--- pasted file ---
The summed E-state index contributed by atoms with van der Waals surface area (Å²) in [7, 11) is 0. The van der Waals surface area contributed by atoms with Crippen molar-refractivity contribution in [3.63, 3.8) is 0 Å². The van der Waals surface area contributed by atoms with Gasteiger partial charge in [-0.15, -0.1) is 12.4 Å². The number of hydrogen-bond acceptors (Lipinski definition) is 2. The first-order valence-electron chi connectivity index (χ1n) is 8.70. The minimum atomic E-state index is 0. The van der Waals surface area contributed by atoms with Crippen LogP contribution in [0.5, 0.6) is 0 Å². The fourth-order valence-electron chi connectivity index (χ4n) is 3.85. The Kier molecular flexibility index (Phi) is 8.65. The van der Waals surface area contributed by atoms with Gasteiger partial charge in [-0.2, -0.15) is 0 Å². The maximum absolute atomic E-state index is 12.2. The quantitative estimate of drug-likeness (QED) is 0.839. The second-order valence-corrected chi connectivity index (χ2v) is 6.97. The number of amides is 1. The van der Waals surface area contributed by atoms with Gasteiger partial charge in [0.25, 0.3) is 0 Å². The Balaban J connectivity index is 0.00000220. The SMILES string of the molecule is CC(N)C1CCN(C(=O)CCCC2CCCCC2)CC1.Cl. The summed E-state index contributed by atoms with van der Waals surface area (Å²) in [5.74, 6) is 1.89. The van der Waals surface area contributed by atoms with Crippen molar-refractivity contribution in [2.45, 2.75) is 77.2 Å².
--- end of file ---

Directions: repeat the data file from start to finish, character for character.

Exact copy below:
The summed E-state index contributed by atoms with van der Waals surface area (Å²) in [7, 11) is 0. The van der Waals surface area contributed by atoms with Crippen molar-refractivity contribution in [3.63, 3.8) is 0 Å². The van der Waals surface area contributed by atoms with Gasteiger partial charge in [-0.15, -0.1) is 12.4 Å². The number of hydrogen-bond acceptors (Lipinski definition) is 2. The first-order valence-electron chi connectivity index (χ1n) is 8.70. The minimum atomic E-state index is 0. The van der Waals surface area contributed by atoms with Crippen LogP contribution in [0.5, 0.6) is 0 Å². The fourth-order valence-electron chi connectivity index (χ4n) is 3.85. The Kier molecular flexibility index (Phi) is 8.65. The van der Waals surface area contributed by atoms with Gasteiger partial charge in [-0.2, -0.15) is 0 Å². The maximum absolute atomic E-state index is 12.2. The quantitative estimate of drug-likeness (QED) is 0.839. The second-order valence-corrected chi connectivity index (χ2v) is 6.97. The number of amides is 1. The van der Waals surface area contributed by atoms with Gasteiger partial charge in [0.25, 0.3) is 0 Å². The Balaban J connectivity index is 0.00000220. The SMILES string of the molecule is CC(N)C1CCN(C(=O)CCCC2CCCCC2)CC1.Cl. The summed E-state index contributed by atoms with van der Waals surface area (Å²) in [5.74, 6) is 1.89. The van der Waals surface area contributed by atoms with Crippen molar-refractivity contribution in [2.45, 2.75) is 77.2 Å².